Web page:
A Stepmother, Losing Her Marbles

“What no one tells you when you become the new woman in an already intact family is that your needs and routines, sexual and otherwise, come last.”


imageThe game was simple. Two clay jars rested heavy atop our bedroom dresser, one loaded with marbles, one empty. “Every time we have sex,” I said, “I’ll move a marble to the empty jar.”

At 31, I had arrived childless into my marriage, but my new husband had sole custody of his children — a girl, 15, and a boy, 9 — and we had never spent an entire day, or even an evening, alone. “Once you’re married,” my friends warned, “you’ll stop having sex.” One friend confided she and her husband were sexless for seven years. This terrified me. I told them about the game and argued our case, insisting we would find ways to be alone, to be a couple first, to be newlyweds. We, I insisted, would have plenty of sex.

In the beginning, our marble game was a hoot. Seconds after sex I would jump out of bed to move a marble, plunk. But within weeks, even as I made light of our sex life, my stepmother status weighed. I stopped sleeping in the nude, as I had for years living alone, for fear one of the children might jump into bed with us. I tried, and continually failed, to oil the mystery-squeak in one corner of our bed. I never dared sleep in anything remotely revealing, which left me awake and tossing, tangled in my new husband’s too-large white T-shirts. I secretly felt less sexy, and less sexual. I remember the morning I made the rule to never, ever leave our bedroom sans bra after I was caught by my new son and his sleepover friends making coffee, my size D breasts dangling in the white T-shirt. “Don’t leave!” they called with their little boy voices when I tried to sneak back up the stairs. “Aren’t you going to make us pancakes like Kevin’s mom does?”

When my girlfriends, real mothers, complained about their lack of a sex life, I kept quiet. I felt I had no claim. I had, after all, never suffered a difficult pregnancy or delivery, nor the exhaustion of mothering an infant. I did not have twins or a tantrum-throwing toddler. I had never struggled to get three or four little ones fed, read to, bathed and into bed by 8. I was, it was often pointed out, just a stepmother, living with someone else’s children, children who were big and didn’t need me. So, my husband and I were free to have all the sex we wanted, right?

What no one tells you when you become the new woman in an already intact family is that your needs and routines, sexual and otherwise, come last. But what they also don’t tell you is that you will, sometimes grudgingly but mostly with an open and greedily loving heart, spend most of your newlywed efforts outside the bedroom, getting to know the children, the young strangers, who live in your house. The children who did not fall in love with and marry you. The children who did not choose you and may not even like you. No one tells you that you will break down and bawl and abandon your cart in the cereal aisle at Safeway because what woman, what mother, doesn’t know what her children want for breakfast.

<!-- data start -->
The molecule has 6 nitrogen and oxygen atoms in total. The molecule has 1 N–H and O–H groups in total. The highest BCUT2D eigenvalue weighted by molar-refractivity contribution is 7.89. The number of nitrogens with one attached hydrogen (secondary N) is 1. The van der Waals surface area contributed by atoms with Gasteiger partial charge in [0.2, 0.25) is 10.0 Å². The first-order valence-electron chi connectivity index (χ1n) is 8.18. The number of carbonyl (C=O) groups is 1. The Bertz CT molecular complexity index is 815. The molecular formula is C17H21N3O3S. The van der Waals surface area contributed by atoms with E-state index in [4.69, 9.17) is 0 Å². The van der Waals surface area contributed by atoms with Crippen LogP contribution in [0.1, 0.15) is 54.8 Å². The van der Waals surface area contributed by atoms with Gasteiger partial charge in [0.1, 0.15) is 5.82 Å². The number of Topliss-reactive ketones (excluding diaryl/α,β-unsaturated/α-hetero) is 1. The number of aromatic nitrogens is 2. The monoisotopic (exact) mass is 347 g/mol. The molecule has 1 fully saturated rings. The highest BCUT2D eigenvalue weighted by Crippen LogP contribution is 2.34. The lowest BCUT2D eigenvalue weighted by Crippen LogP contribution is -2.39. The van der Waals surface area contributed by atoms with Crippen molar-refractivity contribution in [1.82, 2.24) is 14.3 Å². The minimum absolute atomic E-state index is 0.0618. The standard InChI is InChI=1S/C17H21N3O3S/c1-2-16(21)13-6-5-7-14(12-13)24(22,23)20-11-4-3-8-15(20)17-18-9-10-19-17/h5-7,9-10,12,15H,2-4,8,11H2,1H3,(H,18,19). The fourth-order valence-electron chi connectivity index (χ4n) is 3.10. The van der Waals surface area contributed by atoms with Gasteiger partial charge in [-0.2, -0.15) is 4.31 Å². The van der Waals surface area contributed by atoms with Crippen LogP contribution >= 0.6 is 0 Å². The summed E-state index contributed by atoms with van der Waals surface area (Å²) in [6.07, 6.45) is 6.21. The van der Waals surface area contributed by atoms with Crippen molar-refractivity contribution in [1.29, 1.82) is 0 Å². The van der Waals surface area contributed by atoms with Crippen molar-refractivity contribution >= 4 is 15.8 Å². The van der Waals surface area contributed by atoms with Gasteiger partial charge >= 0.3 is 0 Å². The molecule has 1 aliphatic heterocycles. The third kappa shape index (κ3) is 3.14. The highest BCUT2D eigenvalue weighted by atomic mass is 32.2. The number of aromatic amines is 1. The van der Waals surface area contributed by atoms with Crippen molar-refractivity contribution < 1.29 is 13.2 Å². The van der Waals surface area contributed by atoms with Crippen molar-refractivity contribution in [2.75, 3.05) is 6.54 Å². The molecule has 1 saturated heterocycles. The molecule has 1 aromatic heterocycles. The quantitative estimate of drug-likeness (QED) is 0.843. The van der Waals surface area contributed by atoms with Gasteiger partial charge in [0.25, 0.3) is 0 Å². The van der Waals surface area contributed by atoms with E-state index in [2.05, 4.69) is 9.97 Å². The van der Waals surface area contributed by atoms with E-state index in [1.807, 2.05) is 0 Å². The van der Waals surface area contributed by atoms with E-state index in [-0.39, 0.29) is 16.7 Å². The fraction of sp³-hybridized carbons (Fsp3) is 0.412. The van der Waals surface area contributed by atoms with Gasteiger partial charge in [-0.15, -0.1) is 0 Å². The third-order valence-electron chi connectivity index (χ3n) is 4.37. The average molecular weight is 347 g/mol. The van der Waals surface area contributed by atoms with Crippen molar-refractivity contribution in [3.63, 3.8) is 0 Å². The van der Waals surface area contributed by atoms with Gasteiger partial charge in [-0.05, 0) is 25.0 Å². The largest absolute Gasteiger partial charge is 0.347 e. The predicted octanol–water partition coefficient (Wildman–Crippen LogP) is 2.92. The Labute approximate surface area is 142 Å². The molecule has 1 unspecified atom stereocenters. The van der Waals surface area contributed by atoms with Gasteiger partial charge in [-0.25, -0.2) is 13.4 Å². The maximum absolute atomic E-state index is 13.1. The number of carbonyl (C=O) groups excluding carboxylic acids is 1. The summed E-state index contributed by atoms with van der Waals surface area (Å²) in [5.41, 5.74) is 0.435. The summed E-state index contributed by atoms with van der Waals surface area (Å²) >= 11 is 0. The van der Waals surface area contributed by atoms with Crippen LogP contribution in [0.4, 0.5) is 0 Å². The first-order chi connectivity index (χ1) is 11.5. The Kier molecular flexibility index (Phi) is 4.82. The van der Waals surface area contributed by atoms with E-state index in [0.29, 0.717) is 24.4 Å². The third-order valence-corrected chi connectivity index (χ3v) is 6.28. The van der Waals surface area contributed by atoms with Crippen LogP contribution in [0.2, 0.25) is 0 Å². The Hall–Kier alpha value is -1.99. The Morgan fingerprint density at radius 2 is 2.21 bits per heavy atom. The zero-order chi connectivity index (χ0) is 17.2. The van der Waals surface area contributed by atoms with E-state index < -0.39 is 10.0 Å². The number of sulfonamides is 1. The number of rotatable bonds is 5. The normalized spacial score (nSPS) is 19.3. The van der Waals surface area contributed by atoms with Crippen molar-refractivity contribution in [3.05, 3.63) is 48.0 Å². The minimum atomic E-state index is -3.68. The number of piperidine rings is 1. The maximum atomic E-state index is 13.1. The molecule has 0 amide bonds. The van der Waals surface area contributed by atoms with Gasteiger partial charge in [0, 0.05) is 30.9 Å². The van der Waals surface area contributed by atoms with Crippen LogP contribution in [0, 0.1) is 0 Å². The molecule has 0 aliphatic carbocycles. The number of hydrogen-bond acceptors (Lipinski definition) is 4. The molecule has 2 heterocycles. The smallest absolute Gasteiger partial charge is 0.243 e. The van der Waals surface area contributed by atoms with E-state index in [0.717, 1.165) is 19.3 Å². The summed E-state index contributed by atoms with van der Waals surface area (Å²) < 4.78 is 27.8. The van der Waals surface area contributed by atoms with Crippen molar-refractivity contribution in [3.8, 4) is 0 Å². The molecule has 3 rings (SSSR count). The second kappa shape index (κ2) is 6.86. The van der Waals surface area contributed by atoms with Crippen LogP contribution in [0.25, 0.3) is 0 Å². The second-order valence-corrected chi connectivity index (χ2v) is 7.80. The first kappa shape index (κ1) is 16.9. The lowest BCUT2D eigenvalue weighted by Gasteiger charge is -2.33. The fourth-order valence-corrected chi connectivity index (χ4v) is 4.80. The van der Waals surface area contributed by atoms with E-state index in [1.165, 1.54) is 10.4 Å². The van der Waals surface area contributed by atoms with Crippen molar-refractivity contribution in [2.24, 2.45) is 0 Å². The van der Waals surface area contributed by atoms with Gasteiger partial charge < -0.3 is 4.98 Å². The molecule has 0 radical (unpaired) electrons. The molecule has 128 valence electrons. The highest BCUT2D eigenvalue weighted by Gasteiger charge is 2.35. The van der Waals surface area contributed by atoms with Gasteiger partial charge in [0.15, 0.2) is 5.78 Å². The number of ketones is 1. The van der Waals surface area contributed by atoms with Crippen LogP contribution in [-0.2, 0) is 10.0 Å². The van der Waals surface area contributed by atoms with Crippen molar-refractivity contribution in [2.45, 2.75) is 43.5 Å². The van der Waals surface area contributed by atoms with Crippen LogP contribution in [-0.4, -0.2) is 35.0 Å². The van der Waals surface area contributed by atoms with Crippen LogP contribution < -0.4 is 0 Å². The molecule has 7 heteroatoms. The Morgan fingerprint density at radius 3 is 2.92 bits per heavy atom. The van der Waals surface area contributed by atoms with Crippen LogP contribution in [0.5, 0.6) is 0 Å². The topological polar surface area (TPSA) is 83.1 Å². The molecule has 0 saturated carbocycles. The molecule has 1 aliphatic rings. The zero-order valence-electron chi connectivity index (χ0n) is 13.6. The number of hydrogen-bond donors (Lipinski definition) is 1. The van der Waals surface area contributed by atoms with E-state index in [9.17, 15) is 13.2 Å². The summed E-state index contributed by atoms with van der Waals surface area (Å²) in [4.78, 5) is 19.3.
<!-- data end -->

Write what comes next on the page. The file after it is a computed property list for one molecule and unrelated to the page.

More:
I don’t remember when my husband and I lost interest in the marble game, but I still recall the morning I hauled the jars out of our bedroom. As I carried them down the stairs, I had long lost the fun of the game. I saw only how I had used the game like the smiling facade of a carnival barker, the mask I wore while I tried to figure out who I was. See the happy new wife, still having plenty of sex! Plunk. See the smiling stepmother, proving to all those who warned her off (Do you know what you’re getting into? Those children will ruin your marriage. Have you lost your senses, your marbles, your mind?) that she can love, and be loved by, someone else’s children.

Sure, I craved time alone with my husband. And I remained obsessed with the importance of wearing a bra. But coming down the stairs, I held the two clay jars of marbles in my arms, and I knew I did not need to count them. Our daughter had recently handed me a birthday card addressed to “Mama Teri.” Our son had begun introducing me, “This is my mom.” My husband and I were having enough sex. I knew about Fruity Pebbles and Frosted Cheerios.

It was good thing I didn’t need a number because, as I unloaded my arms and set the heavy jars down side by side, I realized I had forgotten which jar was which. What could a number, any number, seven years or otherwise, tell me? I no longer needed my marbles because I no longer had anything to prove, mostly to myself.

Teri Carter is a writer living in Kentucky and California. Follow her on Twitter: @terilynncarter.


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